Signaling pathways triggered by oxidative stress that mediate features of severe retinopathy of prematurity.
ABSTRACT Oxidative stress has been implicated in the pathogenesis of retinopathy of prematurity for decades. It is becoming increasingly understood that reactive oxygen species can trigger signaling pathways that have beneficial or pathologic outcomes. Broad inhibition of reactive oxygen species in the preterm infant may lead to unwanted consequences, as has been experienced with vitamin E studies in the past. In this study, we provide a current understanding of the role of oxidative stress in activating signaling pathways that cause pathologic features in severe retinopathy of prematurity as it manifests in the era of oxygen regulation.
SourceAvailable from: Mary Elizabeth Hartnett[Show abstract] [Hide abstract]
ABSTRACT: Retinopathy of prematurity (ROP) is a potentially blinding disorder in premature infants. The underlying pathophysiology is incompletely understood, limiting the prevention and treatment of this devastating condition. Current therapies are directed toward management of aberrant neovascularization thought to result from retinal ischemia in the developing preterm retina. The molecular mediators important for development of retinal ischemia and subsequent neovascular pathology are not fully understood. However, oxygen has been shown to be a key mediator of disease and the oxygen environment for preterm infants has been extensively studied. Despite this, the optimal oxygen environment for preterm infants remains unclear and recent works seeking to clarify this relationship demonstrate somewhat disparate findings. These data further substantiate that ROP is a complex disease with multifactorial etiology including genetic and environmental factors. Therefore, while environmental factors such as oxygen are important to our understanding of the disease process and care of preterm infants, identification of the molecular mediators downstream of oxygen which are necessary for development of ROP pathology will be critical to improve prevention, diagnosis and treatment strategies.Journal of Ophthalmic & Vision Research 01/2014; 9(1):94-100.
05/2014; 44(2):223-226. DOI:10.4274/tjo.33254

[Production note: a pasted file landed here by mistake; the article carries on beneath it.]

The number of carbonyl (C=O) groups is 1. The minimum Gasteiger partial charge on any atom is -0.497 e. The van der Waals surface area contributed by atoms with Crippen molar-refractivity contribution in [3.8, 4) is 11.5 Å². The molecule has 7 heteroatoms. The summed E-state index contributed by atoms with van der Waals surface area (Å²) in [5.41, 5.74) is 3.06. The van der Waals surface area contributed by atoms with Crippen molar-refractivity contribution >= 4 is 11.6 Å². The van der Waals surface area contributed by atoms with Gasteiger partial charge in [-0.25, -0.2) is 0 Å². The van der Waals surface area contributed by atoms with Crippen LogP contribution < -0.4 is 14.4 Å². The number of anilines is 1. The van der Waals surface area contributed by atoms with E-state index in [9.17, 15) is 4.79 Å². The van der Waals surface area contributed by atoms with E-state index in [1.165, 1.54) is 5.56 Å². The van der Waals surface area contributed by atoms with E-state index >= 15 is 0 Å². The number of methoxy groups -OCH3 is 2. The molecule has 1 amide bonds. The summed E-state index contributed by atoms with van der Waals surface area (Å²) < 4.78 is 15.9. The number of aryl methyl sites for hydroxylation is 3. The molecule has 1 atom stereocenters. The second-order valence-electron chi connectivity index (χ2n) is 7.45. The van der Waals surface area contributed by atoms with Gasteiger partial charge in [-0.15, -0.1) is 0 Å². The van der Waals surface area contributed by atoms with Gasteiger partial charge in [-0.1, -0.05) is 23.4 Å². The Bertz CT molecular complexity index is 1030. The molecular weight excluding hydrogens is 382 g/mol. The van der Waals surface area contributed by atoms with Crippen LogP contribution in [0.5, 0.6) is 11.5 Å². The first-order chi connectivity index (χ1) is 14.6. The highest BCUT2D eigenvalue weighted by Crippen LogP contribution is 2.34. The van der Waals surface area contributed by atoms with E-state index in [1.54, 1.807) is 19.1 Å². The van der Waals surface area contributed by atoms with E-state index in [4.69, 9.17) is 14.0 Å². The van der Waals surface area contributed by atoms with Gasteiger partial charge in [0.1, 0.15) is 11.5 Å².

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ABSTRACT: Retinopathy of prematurity (ROP) affects only premature infants, but as premature births increase in many areas of the world, ROP has become a leading cause of childhood blindness. Blindness can occur from aberrant developmental angiogenesis that leads to fibrovascular retinal detachment. To treat severe ROP, it is important to study normal developmental angiogenesis and the stresses that activate pathologic signaling events and aberrant angiogenesis in ROP. Vascular endothelial growth factor (VEGF) signaling is important in both physiologic and pathologic developmental angiogenesis. Based on studies in animal models of oxygen-induced retinopathy (OIR), exogenous factors such as oxygen levels, oxidative stress, inflammation, and nutritional capacity have been linked to severe ROP through dysregulated signaling pathways involving hypoxia-inducible factors and angiogenic factors like VEGF, oxidative species, and neuroprotective growth factors to cause phases of ROP. This translational science review focuses on studies performed in animal models of OIR representative of human ROP and highlights several areas: mechanisms for aberrant growth of blood vessels into the vitreous rather than into the retina through over-activation of VEGF receptor 2 signaling, the importance of targeting different cells in the retina to inhibit aberrant angiogenesis and promote physiologic retinal vascular development, toxicity from broad and targeted inhibition of VEGF bioactivity, and the role of VEGF in neuroprotection in retinal development. Several future translational treatments are discussed, including considerations for targeted inhibition of VEGF signaling instead of broad intravitreal anti-VEGF treatment.Ophthalmology 10/2014; 122(1). DOI:10.1016/j.ophtha.2014.07.050 · 6.17 Impact Factor